First the deep background, briefly: as a child I suffered occasional mild asthma attacks; these went into almost complete remission during adolescence; in my early twenties the asthma returned in more chronic form, and I also began to be subject to very severe attacks, usually in conjunction with an upper-respiratory infection. Generally the asthma has been admirably controlled by minimal levels of a pair of inhalers, a glucocorticoid and a long-acting bronchodilator, with prednisone for flareups. At some point chronic low-level sinus congestion joined the party. I had a sinus operation 17 or so years ago, but don’t remember much about what difference it made. Later, maybe about 12 years ago, I realized that I had lost my sense of smell. For me, this didn’t involve disorders of taste, so perhaps some messages are getting through to a more primitive part of my brain. A few times in the last few years, when a severe asthma attack has required a heavy course of prednisone, the anosmia has been temporarily reversed, which is quite a trip: it’s like, “Wow! Sunflower seeds! Red wine! There’s a whole world of olfaction out there.”
The sinus congestion has been getting worse, and over the last three years I had taken to self-medicating with a short, tapering course of alternate-day prednisone when it become intolerable. Finally around the beginning of this year I brought this situation to the attention of my HMO, and here begins the saga proper.
I was referred to a head-and-neck surgeon, had a CAT scan, got a diagnosis of nasal polyps, and was referred to a second head-and-neck surgeon at a facility where the CAT scan was of a fancier sort that could be used to guide instruments during a subsequent endoscopic sinus surgery. The protocol at this point was, “Let’s give a strong application of medical treatment (prednisone plus an antibiotic, the latter meant to act as an additional anti-inflammatory agent) and take another scan when that has kicked in.”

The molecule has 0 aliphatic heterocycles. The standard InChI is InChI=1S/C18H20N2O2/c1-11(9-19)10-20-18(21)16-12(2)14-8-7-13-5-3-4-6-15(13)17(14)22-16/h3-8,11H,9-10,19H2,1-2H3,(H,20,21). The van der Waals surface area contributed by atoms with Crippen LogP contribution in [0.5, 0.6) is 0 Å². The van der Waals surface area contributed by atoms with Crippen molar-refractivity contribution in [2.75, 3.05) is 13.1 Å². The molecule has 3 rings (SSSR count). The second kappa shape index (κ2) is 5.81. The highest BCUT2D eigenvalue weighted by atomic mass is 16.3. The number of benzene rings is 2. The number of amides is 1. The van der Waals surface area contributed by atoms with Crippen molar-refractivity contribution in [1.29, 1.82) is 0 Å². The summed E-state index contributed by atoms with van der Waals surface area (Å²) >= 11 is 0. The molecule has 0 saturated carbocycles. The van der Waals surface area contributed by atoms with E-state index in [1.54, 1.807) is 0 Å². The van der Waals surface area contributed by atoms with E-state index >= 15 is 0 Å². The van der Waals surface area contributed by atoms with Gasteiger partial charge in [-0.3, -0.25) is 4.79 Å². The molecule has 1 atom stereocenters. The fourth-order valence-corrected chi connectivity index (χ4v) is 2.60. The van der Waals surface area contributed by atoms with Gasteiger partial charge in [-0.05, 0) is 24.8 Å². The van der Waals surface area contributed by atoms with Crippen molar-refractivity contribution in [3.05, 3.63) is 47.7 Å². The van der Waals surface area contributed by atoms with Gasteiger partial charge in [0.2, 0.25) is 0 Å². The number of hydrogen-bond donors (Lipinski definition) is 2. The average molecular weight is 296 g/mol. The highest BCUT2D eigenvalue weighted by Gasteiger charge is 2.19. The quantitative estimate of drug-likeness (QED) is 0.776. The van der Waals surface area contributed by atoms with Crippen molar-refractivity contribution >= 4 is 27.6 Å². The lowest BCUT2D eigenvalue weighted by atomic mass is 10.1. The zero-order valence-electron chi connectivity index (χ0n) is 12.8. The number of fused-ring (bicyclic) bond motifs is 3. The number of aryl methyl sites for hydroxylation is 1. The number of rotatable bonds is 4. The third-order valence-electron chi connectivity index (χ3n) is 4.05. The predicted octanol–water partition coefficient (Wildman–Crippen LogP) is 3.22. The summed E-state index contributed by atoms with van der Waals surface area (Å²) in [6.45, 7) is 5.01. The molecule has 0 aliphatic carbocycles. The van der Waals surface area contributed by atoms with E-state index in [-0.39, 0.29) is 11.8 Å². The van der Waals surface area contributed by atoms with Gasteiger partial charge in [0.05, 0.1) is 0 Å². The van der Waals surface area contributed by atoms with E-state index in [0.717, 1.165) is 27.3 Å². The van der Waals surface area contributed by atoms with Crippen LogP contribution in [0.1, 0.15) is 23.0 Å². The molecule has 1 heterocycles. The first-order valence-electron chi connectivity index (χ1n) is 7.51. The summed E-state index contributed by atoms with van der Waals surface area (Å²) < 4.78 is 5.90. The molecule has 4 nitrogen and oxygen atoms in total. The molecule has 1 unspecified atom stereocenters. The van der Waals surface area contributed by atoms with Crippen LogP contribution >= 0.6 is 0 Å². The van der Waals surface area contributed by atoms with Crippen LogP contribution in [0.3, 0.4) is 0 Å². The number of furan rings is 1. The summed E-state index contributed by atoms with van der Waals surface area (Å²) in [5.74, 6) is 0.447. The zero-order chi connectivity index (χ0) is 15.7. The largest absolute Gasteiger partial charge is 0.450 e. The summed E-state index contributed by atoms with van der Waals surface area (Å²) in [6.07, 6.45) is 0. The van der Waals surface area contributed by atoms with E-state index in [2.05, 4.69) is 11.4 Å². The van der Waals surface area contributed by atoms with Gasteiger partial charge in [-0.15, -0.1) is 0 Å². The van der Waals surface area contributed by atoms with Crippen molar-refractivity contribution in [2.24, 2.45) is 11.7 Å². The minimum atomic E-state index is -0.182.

The prednisone course in this case was twenty days long: four days each at 40mg, 30mg, 20mg, 10mg, and 5mg. Now I had experienced higher doses than this—80mg and even 100mg—but this was the first time I had started such a course when basically healthy (as opposed to barely able to breathe).
By the fourth day I was in one of the most extraordinary ‘altered states’ I’ve ever experienced: very much like the ‘long, sweet tail’ of an acid trip—about ten hours in, after the really dramatic stuff—a condition of mind saturated with a high degree of clarity, energy, effectiveness, compassion, and gratitude. As under acid, I was not very much inclined to sleep, and seemed to do fine on a few hours a night; as under acid, I tended to drink mostly water and to eat lightly and mindfully. I felt about 25 years old, less than half my real age. The flurry of posting in early February was triggered by this phase.
Gradually, life got back to normal. I suffered through the symptoms long enough for them to take a biopsy of nasal turbinate tissue, then went back on alternate-day prednisone.
The biopsy result provided the final bit of evidence to justify an official diagnosis of EGPA, also known as Churg-Strauss syndrome. So far my “Five Factor Score” (FFS) is zero, meaning that none of the scarier organ-involving manifestations have shown up yet. The baseline treatment for this condition is … prednisone. For a while I had gotten the alternate-day dose down to 12.5mg, but eventually things got bad again, and I am now at 20mg. Long-term prednisone carries the risk of various nasty side effects, but life without it is really not worth living. My rheumatologists seem to want to start me on Imuran, but I am resisting for the moment: the papers I can access suggest that the other immunosuppressives (beyond prednisone) are to be resorted to when the FFS is nonzero, or if the prednisone maintenance dose is too high. Also, there is something of a “better the devil you know (i.e. prednisone)” feeling.